I got this from New Ways Ministry (see previous post).
The US Conference of Catholic Bishops is not happy about the new VAWA.
Greetings, fellow YouTube, WordPress and maybe a few Pinterest denizens. I got this story today from New Ways Ministry, which, unlike me, are pro-LGBT Catholics rather than filthy heathens. It concerns the U.S. Conference of Catholic Bishops and how they feel about the latest iteration of the Violence Against Women Act. Not that they can do anything about it at this point, but of course they think they’re entitled to spray their turds all over the walls of public discourse no matter how low they allow their credibility to sink. I read the Bishops’ statement about the new VAWA, and I tried to write a blog post about it earlier today, but my sober brain kept putting up walls to shield my unconscious mind from the truckload of irradiated manure that the Bishops held ready to toss into any room stupid enough to open a door. So, I came home and, with the help of my trusted friend Johnnie Walker, have put together an analysis of the USCCB’s latest bout of pathological posturing.
Their issues with the new legislation are these:
All persons must be protected from violence, but codifying the classifications “sexual orientation” and “gender identity” as contained in S. 47 is problematic. These two classifications are unnecessary to establish the just protections due to all persons. They undermine the meaning and importance of sexual difference. They are unjustly exploited for purposes of marriage redefinition, and marriage is the only institution that unites a man and a woman with each other and with any children born from their union.
The Senate’s decision to incorporate into S. 47 a title reauthorizing the Trafficking Victims Protection Act also raises concerns because this title omits language to protect the conscience rights of faith-based service providers to victims of human trafficking. We strongly supported efforts to include such provisions. Conscience protections are needed in this legislation to ensure that these service providers are not required to violate their bona fide religious beliefs as a condition for serving the needy.
There’s a lot of weasel-wording in there, so in case you’re not sure what’s buried in all that word salad, I will translate their bullshit to English.
First, we have their complaints about the provisions for sexual orientation and gender identity. The Bishops’ concern is not with anything that would actually happen under this legislation, they just think that language was included to hurt their feelings. They are alleging that this is about the culture war over gay marriage. Meanwhile, the bit about “undermine the meaning and importance of sexual difference” says they don’t think lesbians and trans* women know what’s good for them, anyway. Their hand-wringing over the importance of marriage suggests that they’re not really interested in helping battered women escape from their abusers.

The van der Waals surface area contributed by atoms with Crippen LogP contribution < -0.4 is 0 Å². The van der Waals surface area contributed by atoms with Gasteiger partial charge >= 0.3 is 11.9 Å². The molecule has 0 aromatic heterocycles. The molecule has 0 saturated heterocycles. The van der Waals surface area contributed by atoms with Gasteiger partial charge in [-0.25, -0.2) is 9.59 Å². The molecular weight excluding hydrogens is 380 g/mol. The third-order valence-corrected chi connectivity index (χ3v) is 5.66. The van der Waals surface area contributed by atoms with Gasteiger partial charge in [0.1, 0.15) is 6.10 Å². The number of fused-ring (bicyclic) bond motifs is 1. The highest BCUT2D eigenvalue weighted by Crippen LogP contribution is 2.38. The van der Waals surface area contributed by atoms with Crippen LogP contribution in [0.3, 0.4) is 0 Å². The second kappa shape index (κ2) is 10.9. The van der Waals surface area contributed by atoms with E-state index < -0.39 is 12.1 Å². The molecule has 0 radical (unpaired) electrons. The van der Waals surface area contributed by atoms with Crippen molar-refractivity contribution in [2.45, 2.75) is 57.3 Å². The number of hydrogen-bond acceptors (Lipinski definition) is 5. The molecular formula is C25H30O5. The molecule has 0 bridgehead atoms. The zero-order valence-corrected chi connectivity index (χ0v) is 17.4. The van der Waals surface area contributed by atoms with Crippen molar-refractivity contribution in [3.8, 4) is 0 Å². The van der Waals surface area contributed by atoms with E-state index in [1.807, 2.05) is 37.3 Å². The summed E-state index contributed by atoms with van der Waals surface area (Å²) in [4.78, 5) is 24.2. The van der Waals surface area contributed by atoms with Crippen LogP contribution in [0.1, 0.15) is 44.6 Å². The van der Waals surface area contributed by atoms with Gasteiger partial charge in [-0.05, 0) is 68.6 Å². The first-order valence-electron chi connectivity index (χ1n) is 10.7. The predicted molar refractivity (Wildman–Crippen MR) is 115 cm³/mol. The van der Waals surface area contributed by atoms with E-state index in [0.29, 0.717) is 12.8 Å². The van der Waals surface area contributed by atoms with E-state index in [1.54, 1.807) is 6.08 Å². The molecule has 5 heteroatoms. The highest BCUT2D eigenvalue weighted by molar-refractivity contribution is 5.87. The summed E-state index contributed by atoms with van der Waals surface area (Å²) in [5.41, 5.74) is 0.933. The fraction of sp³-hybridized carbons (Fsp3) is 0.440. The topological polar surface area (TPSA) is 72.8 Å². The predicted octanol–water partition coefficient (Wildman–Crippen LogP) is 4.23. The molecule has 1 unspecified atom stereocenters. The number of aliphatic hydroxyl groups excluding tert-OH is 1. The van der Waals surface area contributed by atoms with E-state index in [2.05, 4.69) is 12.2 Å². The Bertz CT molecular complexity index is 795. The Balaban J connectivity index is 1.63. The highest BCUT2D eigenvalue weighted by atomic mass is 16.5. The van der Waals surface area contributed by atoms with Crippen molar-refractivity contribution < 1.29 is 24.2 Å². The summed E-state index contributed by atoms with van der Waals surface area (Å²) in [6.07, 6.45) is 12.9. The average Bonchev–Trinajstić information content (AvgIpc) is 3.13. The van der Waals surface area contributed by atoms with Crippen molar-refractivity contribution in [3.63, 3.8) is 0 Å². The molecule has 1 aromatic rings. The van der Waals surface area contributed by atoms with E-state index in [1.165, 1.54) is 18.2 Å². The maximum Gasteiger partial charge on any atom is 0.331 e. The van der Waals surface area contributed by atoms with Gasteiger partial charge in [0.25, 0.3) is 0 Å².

Then we have their whining about the paucity of so called “conscience protections,” which means they want to reserve the right to refuse to provide services that offend their sensibilities. Alternatively, they want to be able to refuse services to people who don’t play by their rules. Given that their rules include prohibitions on birth control, hostility to sexual minorities, and, indeed, a lot of really shitty approaches to women’s health and personal dignity, their conscience tends to leave a lot of vulnerable people out in the cold.
To put it bluntly: when you are providing desperately needed services to vulnerable people, there is no place for conscience clauses.
If your conscience prevents you from providing needed services to all who come to you for help, then you need to get out of the way. Your freedom of religion does not mean you are entitled to public funding. What about the religious freedom of the women who’ve been forced into prostitution and are trying to get their lives back? The law does not protect you while it constrains everyone else.
Even aside from all that, I think what’s most relevant here is to consider the source of the criticism. We have a club of theoretically celibate men, who refuse to let women into their ranks, who oppose birth control access at every opportunity, who have a well-documented, global history of enabling sex offenders, and they see VAWA, a law which has actually had some success at reducing sexual violence, and they want to make it all about them. The Catholic Church and all its national subsidiaries have no credibility in advancing the rights of women to do anything but stay home and make all the babies. They should not be in this discussion. Their opinion in this arena is worse than worthless, it is toxic. They are the arsonist presuming to give helpful advice to the fire department.
Bishop Stephen E. Blaire of Stockton, Calif., chairman of the Committee on Domestic Justice and Human Development, we’re not interested.
— Archbishop Salvatore J. Cordileone of San Francisco, chairman of the Subcommittee for the Promotion and Defense of Marriage, your presence is a net negative in this discussion.
— Bishop Kevin C. Rhoades of Fort Wayne-South Bend, Ind., chairman of the Committee on Laity, Marriage, Family Life and Youth, we don’t want to hear what you have to say.
— Archbishop William E. Lori of Baltimore, chairman of the Ad Hoc Committee for Religious Liberty, shut the fuck up.
— Archbishop Jose H. Gomez of Los Angeles, chairman of the Committee on Migration, this is not your fight.
You all shouldn’t even be in this conversation. Go home. Grown-ups are talking.